2014 should be a great year in Fantasy but January is kind of shy in term of Fantasy spotlight (as far as my spotlight is concerned). I'm eager to pick up again an Eddie LaCrosse novel and Staveley's debut is interesting so far (I'm a 100 pages in). I included Dalglish book Dawn of Swords that he wrote with Robert J. Duperre since Dalglish is getting more press with the reprint of his Shadowdance series but I still haven't read anything by the author.
What about you, what will you read in January?
He Drank, and Saw the Spider
Eddie LaCrosse book 5
After he fails to save a stranger from being mauled to death by a bear, a young mercenary is saddled with the baby girl the man died to protect. He leaves her with a kindly shepherd family and goes on with his violent life.Now, sixteen years later, that young mercenary has grown up to become cynical sword jockey Eddie LaCrosse. When his vacation travels bring him back to that same part of the world, he can’t resist trying to discover what has become of the mysterious infant.He finds that the child, now a lovely young teenager named Isadora, is at the center of complicated web of intrigue involving two feuding kings, a smitten prince, a powerful sorceress, an inhuman monster, and long-buried secrets too shocking to imagine. And once again she needs his help.They say a spider in your cup will poison you, but only if you see it. Eddie, helped by his smart, resourceful girlfriend Liz, must look through the dregs of the past to find the truth about the present—and risk what might happen if he, too, sees the spider.
The Emperor's Blades
When the emperor of Annur is murdered, his children must fight to uncover the conspiracy—and the ancient enemy—that effected his death.
Kaden, the heir apparent, was for eight years sequestered in a remote mountain monastery, where he learned the inscrutable discipline of monks devoted to the Blank God. Their rituals hold the key to an ancient power which Kaden must master before it’s too late. When an imperial delegation arrives to usher him back to the capital for his coronation, he has learned just enough to realize that they are not what they seem—and enough, perhaps, to successfully fight back.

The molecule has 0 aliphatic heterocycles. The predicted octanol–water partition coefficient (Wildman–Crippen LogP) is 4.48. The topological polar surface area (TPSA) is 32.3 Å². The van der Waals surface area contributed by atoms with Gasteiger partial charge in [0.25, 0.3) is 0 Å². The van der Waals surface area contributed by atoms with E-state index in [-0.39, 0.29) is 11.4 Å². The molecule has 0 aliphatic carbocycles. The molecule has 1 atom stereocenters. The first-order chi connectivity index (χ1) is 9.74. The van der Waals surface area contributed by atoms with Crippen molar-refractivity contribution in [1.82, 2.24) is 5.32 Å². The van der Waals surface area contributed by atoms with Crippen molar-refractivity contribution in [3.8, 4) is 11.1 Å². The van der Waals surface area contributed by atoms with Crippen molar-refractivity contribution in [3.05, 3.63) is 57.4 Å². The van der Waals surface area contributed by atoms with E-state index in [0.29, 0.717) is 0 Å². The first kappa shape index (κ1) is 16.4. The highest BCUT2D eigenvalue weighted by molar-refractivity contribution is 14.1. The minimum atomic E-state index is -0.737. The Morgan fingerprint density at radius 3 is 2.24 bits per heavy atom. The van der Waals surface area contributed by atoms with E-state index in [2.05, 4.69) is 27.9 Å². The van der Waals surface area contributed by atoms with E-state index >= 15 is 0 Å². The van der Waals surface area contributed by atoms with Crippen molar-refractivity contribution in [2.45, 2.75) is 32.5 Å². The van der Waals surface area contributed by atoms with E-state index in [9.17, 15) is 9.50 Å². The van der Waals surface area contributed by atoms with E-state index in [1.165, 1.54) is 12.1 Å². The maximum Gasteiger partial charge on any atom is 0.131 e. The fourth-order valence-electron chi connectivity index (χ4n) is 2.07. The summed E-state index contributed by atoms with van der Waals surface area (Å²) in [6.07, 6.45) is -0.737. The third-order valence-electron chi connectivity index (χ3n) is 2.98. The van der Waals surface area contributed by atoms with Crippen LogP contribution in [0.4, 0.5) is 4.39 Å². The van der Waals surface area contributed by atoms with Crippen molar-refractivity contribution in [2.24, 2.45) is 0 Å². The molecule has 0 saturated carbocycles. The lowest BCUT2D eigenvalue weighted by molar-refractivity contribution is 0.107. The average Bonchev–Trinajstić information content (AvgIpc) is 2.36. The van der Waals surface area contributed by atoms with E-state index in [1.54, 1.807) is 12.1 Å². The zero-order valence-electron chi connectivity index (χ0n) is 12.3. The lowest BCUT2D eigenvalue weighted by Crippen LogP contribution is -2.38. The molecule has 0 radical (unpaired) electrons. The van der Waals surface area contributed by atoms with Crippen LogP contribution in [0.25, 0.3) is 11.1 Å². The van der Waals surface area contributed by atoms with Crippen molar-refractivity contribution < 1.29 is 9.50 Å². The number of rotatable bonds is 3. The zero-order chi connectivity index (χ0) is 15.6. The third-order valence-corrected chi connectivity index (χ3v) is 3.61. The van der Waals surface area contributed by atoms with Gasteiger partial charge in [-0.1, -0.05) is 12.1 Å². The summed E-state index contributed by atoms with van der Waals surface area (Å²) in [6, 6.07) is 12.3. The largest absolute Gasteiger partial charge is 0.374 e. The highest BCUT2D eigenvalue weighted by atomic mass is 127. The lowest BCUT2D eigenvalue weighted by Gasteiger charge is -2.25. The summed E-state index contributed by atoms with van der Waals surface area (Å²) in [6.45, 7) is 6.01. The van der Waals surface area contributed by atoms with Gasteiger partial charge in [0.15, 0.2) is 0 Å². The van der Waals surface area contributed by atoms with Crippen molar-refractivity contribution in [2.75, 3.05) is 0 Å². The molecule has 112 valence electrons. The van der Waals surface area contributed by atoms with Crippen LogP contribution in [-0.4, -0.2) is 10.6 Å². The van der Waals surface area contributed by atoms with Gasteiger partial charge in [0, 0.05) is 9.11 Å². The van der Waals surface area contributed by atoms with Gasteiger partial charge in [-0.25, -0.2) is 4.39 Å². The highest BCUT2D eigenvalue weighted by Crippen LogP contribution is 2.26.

Meanwhile, in the capital, his sister Adare, master politician and Minister of Finance, struggles against the religious conspiracy that seems to be responsible for the emperor’s murder. Amid murky politics, she’s determined to have justice—but she may be condemning the wrong man.Their brother Valyn is struggling to stay alive. He knew his training to join the Kettral— deadly warriors who fly massive birds into battle—would be arduous. But after a number of strange apparent accidents, and the last desperate warning of a dying guard, he’s convinced his father’s murderers are trying to kill him, and then his brother. He must escape north to warn Kaden—if he can first survive the brutal final test of the Kettral.
Dawn of Swords
The Breaking World book 1
David Dalglish and Robert J. Duperre
On the young world of Dezrel, brother gods Karak and Ashhur, fleeing their own failed world, recreate mankind in an attempt to make amends. The fledgling race of humanity is guided by the First Families, men and women who will not age so long as their hearts remain devoted to their deities.
But quickly the realms are thrown into chaos by the construction of the Temple of the Flesh, built by exiled children of Karak in the unclaimed land of Haven that lies between the two kingdoms. Those of the Temple refuse to bend knee to either god, no matter the risk. Thus comes Karak’s ultimatum to the people of Haven: destroy the Temple, or he will destroy it himself. But his fellow brother god, Ashhur, will not sit idly by while thousands of innocents die...
Can Jacob Eveningstar, the First Man to be given life and Ashhur’s most trusted servant, prevent the coming bloodshed which threatens the survival of the fledgling human race?